It has long been suggested by many fitness gurus that eating late at night will make you fat. You may have heard that you should close down the kitchen 2-3 hours before bedtime or that food may likely show up on your belly or hips by the morning.
Before making such black and white statements there are many things to consider when looking at this topic such as your goal and workout schedule. For now, lets assume the primary goal is fat loss since this topic is usually debated on those terms. First, it’s highly unlikely your late night snack is a bag of broccoli. Late night snacking usually consists of high calorie; high sugar choices once your sweet tooth and boredom kicks in. So does that make eating late bad or is it more about or is it more the food choices than the time? Studies have actually leaned to the side of food quality. Not only does it not directly make you fat, but there also may be benefits to eating closer to bedtime. If you deprive yourself too long before calling it a night you may find yourself sleepwalking to the kitchen at 3am and disrupting your sleep, which has a ton of negative side effects in itself. When blood sugar gets too low at night the body may produce adrenaline and cortisol, which can disrupt your sleep.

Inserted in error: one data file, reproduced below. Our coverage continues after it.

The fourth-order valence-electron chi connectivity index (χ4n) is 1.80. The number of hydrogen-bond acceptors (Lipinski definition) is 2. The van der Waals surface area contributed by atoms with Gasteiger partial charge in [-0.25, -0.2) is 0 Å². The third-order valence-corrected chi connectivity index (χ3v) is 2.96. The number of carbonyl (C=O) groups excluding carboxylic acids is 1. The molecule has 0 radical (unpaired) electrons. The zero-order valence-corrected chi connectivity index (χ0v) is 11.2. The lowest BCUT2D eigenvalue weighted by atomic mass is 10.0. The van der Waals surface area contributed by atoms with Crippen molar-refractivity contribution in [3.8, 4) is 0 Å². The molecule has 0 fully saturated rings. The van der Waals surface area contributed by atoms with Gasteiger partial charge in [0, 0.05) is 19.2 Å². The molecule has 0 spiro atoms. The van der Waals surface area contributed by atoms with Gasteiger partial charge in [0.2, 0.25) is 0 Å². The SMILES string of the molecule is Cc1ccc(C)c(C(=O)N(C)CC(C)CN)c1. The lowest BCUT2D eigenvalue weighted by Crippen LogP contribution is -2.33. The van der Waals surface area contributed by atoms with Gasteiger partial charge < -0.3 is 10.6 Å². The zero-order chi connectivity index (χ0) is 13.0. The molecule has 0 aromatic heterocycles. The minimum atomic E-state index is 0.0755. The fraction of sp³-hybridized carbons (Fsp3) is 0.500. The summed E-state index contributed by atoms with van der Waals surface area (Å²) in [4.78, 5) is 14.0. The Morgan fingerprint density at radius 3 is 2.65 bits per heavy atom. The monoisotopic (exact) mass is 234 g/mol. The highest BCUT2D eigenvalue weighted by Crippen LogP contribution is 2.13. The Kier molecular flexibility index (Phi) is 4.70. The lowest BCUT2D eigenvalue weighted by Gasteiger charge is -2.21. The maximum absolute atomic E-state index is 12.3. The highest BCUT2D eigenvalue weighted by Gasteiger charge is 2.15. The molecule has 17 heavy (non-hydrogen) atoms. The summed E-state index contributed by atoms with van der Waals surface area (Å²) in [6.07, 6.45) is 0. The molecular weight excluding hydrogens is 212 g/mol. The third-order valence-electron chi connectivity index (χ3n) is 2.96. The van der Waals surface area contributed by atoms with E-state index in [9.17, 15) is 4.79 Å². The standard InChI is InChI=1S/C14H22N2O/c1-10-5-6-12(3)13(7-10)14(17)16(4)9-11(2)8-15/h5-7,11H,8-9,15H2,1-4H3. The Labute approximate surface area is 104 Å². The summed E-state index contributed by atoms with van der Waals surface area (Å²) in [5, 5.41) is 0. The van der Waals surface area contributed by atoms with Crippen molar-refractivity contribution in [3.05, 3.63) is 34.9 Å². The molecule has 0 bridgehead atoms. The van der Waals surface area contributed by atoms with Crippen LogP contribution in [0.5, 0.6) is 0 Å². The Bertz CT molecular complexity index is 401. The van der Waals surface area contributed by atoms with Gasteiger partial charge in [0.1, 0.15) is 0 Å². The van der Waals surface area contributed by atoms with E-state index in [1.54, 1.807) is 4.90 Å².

Bottom line is there are too many variables to suggest everyone who eats late at night will gain fat. Someone who is only able to workout or plays recreational sports in the evening may have different caloric and nutrient requirements for dinner than an overweight individual who did not exercise all day. Rather than restrict yourself to eating past a certain time, aim to eat a slow digestion meal at night. This will help you to avoid overeating and late night cravings. These are meals that will include protein, fiber, and some healthy fat to keep you fuller longer. If eating carbs, choose low glycemic carbohydrates that secrete serotonin. An example would include some turkey, a scoop of sun butter, or cottage cheese with yogurt, banana, avocado, or blueberries.